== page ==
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errrik012

Advice for a new GM?

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Hi everyone!

First-time poster here. Just ran my first ever role-playing session a few days ago with the EotE Beginner Game. Had a blast! Ran into an odd situation though, and wanted to see how other GMs might have handled it. 

During the final encounter, the PCs we're fighting the Nemesis of the mission, a Trandoshan named Captain Trex. They were trying to steal his starship to get off planet. In the midst of the fight, one of the PCs instead of attacking decided to negotiate with Trex to get him to give up the starship. I was definitely surprised, but checked the PC's negotiate against Trex's vigilance and threw in two setback dice, but the PC succeeded so Trex gave up the ship.

Not exactly how I expected the climax of the adventure to go. Obviously I want to be flexible with the PC's decisions, but is this how more tenured GM's would have handled it? 

Erik

Edited by errrik012

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Yep.

Trex may seek revenge personally or report the crime to the local authorities, so there may be some repercussions down the road.

The PC's may also gain a positive reputation for being reasonable pirates who are willing to go easy on victims who cooperate.  It may lead to other "work" opportunities down the road too.

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I ran the Beginner Game a couple months ago with some brand new players and had a similar outcome.  My PC's snuck into the hangar, bluffed their way onto the ship, and convinced Trex that he still needed to settle up with the junk dealer.  Essentially, some great role playing and really cooperative dice left them in possession of the ship without firing a shot, which they didn't hesitate to steal.  We followed up with the Long Arm of the Hutt adventure in the Core Rulebook and there were repercussions that had to be played out regarding the ordeal, but overall it was a great time and the group has completely fallen in love with EotE.  GM Rule #1: Be flexible, especially if it makes for a fun story.

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While I'm all for flexibility, I wouldn't have allowed Negotiate to make Trex just give up his ship without at least a promise of something valuable in return.  We had a similar recent thread about being able to Charm someone into murdering their best friend.  Assuming you can resolve stuff like that in one roll is like expecting to shoot down a Rancor with a hold-out pistol:  these things take time.  Social skills aren't Mind Trick, and even Mind Trick doesn't allow that kind of thing.  Setting up someone to murder is probably several sessions of false info, framing, setups, and appropriate social pressure of varying kinds, ideally from more than one person.  It's not just a one-off.  (And yes, you *can* eventually take down a Rancor with a holdout pistol, you just have to keep crit'ing it, which takes forever.)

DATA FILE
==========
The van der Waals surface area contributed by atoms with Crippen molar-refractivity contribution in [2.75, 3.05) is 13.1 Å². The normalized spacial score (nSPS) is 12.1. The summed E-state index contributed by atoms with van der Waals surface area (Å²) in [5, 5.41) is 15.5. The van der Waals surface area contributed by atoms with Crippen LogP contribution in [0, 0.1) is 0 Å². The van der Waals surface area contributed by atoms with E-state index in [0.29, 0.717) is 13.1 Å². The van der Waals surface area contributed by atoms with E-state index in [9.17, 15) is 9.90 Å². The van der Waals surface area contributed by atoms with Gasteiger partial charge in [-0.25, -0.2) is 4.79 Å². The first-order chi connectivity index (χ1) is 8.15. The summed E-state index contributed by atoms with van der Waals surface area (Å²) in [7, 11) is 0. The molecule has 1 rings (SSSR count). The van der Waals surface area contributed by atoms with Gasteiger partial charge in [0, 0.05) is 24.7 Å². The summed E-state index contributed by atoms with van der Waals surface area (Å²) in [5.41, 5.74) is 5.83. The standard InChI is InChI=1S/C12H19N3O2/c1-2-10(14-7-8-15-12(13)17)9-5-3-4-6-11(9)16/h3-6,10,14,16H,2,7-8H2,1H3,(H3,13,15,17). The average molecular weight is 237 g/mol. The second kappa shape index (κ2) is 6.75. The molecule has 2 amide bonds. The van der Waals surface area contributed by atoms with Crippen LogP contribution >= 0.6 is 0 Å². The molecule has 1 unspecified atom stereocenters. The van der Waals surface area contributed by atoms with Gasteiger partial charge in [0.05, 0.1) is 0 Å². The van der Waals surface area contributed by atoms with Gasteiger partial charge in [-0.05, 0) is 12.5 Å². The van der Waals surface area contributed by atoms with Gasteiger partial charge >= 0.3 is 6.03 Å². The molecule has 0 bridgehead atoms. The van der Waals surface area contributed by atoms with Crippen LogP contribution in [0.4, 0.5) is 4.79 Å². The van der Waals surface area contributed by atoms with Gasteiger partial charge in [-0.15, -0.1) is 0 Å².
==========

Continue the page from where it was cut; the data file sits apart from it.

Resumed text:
You didn't say, but hopefully Trex got something for his ship.  Otherwise it wasn't a Negotiation.  Even a "I'll pay you once we take out Teebo" is something, and once Trex realizes he's been duped, he can make a good recurring enemy.  In the meantime, realize you've set a precedent, and you might want to clarify with the group.  Because now they might think their social skills can solve all kinds of problems and you might find it quickly gets out of hand.

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On 5/28/2018 at 7:16 AM, errrik012 said:

Hi everyone!

First-time poster here. Just ran my first ever role-playing session a few days ago with the EotE Beginner Game. Had a blast! Ran into an odd situation though, and wanted to see how other GMs might have handled it. 

During the final encounter, the PCs we're fighting the Nemesis of the mission, a Trandoshan named Captain Trex. They were trying to steal his starship to get off planet. In the midst of the fight, one of the PCs instead of attacking decided to negotiate with Trex to get him to give up the starship. I was definitely surprised, but checked the PC's negotiate against Trex's vigilance and threw in two setback dice, but the PC succeeded so Trex gave up the ship.